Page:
Monday, February 11, 2019
Emperor's new clothes
Anyone functionally capable of enjoying my posts enough to actually read them is fully aware, all on their own, by the simple nature of comprehension, that the President of the United States is unwholesome. He is deficient in wisdom. He is disingenuous.
Oh, dash it all, he's an idiot!
And I don't mean this in the charged up way that I might have said Reagan, or George W. Bush was an idiot. I don't mean this in the emotive, frustrated, our-political-system-is-broken way it is commonly spoken. I don't mean it complexly. At least not here. I mean it matter of factly, in the same way that the Earth is round. That the Beatles wrote catchy tunes. The Godfather was a well made movie. Maple syrup is tasty. Rainbows are colorful. I mean it as a point of fact, unadorned. The way myself, the Editor of The New York Times, and Mitch McConnell all mean that Trump is an idiot is wildly variant, and how freely we express it is equally diverse, but the basic, raw fact of it is bluntly shared. Of this I have no doubt.
Why do I have no doubt?
Because it's true. Some things simply are. These are the elements we agree on so that we have the building blocks to discuss more subtle things. If I keep having to explain that the color of a cloudless sky in the afternoon is blue, basic discussion breaks down.
And this is the problem. This is where reporting and public discourse fall apart: How, day to day, does a nation discuss a President who is an idiot?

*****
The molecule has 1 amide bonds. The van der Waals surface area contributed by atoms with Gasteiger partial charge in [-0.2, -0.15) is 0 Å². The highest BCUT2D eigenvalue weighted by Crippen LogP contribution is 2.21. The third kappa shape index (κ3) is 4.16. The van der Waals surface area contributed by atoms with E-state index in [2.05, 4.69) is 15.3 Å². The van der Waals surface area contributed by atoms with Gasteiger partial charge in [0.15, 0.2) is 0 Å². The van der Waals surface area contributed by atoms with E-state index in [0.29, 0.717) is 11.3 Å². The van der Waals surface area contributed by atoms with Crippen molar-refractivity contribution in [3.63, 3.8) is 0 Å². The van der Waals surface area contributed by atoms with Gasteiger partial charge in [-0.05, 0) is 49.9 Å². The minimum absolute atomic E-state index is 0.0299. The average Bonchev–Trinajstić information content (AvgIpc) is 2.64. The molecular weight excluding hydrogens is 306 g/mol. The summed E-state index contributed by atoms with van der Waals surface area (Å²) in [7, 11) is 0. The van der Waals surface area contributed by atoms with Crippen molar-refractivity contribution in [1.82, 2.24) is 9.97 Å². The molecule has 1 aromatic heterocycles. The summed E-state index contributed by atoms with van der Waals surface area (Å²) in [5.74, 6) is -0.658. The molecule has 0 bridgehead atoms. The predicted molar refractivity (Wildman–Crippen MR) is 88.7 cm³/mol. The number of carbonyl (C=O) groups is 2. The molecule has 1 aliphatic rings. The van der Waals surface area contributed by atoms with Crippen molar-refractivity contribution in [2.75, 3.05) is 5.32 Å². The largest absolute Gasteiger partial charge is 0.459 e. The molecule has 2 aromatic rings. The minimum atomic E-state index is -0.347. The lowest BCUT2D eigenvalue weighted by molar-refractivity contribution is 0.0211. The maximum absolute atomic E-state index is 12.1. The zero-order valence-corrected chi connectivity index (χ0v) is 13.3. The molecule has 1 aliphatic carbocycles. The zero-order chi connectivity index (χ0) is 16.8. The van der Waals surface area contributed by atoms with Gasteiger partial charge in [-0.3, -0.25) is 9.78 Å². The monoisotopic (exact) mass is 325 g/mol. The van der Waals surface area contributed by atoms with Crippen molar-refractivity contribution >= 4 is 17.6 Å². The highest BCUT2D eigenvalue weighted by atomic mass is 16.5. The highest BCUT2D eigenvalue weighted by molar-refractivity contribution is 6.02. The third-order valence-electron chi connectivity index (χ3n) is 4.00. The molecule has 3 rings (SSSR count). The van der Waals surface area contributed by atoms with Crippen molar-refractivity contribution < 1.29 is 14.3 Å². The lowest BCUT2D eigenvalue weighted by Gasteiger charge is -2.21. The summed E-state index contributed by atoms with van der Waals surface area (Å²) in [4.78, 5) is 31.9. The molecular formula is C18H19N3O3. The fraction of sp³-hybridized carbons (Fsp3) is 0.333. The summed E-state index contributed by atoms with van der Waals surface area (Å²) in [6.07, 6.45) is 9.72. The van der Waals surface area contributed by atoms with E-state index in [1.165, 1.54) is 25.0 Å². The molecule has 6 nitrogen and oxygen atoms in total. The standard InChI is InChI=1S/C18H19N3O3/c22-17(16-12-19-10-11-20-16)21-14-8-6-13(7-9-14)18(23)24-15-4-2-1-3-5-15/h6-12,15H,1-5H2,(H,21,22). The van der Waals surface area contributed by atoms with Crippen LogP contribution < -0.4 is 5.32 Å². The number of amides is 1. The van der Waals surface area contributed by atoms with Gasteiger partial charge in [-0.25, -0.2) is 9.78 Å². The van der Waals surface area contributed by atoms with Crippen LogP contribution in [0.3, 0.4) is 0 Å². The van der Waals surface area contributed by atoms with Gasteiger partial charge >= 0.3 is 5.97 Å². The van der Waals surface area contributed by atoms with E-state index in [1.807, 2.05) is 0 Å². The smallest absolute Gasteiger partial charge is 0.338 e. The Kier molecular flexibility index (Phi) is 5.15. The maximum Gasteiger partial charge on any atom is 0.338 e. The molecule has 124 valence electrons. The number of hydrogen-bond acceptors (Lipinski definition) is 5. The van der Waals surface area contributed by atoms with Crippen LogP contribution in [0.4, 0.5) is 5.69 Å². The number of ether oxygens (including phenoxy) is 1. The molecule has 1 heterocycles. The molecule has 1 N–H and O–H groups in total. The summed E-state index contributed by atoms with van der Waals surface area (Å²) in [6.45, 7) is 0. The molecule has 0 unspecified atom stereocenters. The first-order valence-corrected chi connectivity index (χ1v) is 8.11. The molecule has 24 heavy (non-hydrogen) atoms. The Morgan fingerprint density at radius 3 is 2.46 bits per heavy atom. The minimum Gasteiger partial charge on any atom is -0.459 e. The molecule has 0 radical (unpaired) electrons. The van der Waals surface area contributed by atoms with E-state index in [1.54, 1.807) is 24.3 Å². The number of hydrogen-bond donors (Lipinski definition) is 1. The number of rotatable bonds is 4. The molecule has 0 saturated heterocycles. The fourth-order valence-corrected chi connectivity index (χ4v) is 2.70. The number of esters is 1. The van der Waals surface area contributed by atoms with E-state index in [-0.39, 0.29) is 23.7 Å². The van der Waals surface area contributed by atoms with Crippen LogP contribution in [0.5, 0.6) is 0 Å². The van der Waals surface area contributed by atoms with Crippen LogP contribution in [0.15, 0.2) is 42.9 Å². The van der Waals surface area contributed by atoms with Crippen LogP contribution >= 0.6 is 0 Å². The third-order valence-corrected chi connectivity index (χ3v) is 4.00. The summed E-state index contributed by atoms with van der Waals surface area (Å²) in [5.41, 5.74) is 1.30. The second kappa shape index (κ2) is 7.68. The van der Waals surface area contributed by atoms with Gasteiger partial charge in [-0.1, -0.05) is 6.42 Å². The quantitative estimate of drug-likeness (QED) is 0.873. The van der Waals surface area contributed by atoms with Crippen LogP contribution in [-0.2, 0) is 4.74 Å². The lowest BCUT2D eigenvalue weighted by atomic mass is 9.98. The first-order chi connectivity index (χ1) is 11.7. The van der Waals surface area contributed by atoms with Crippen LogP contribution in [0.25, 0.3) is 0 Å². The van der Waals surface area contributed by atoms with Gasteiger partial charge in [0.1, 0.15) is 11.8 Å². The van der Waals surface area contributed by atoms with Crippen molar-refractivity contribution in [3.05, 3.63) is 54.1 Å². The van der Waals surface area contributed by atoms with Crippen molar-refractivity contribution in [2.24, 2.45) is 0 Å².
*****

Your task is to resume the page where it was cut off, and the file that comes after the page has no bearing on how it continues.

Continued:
At work today someone casually mentioned something about political correctness and, as it ever does, it rankled me. Its meaning has been stolen to express some sort of idea that one can no longer say slightly racist, or sexist, or homophobic things without people thinking it means one is a little racist, sexist, or homophobic. But the true expression of political correctness is in how a random reporter for The New York Times, for instance, cannot say, or operate from the assumption, that Donald Trump, who is an idiot, is an idiot. This has a warping effect on the discourse. It alters the plainest of reporting. It sucks the air out of any information anyone is trying to convey, making the simplest things twisted and complex. It's a constant, intentional stripping of context.
Donald Trump is not an uncommon type of character, though elevated to wealth and the Presidency he seems to be. At the library I work at I deal with people like him regularly. They are bombastic, terribly sad, broken, a little funny, heartbreaking, stupid, and so absorbed in their own self interest they easily lose rationality and common sense. In the context of my job I like these people. Someone has to. But I suffer them. And I nurse them along. And they have no real power over me or anyone else in the library. But I do not forget who they are. I do not look away from their relentless delusion in their own favor to try to find something more complex. I don't have to. But if some newspaper suddenly felt they had to spend two years writing thousands of articles about them that very attention would twist the plainness of their tragedy. How many times can one say the sky is blue without going a little mad.
We've gone a little mad.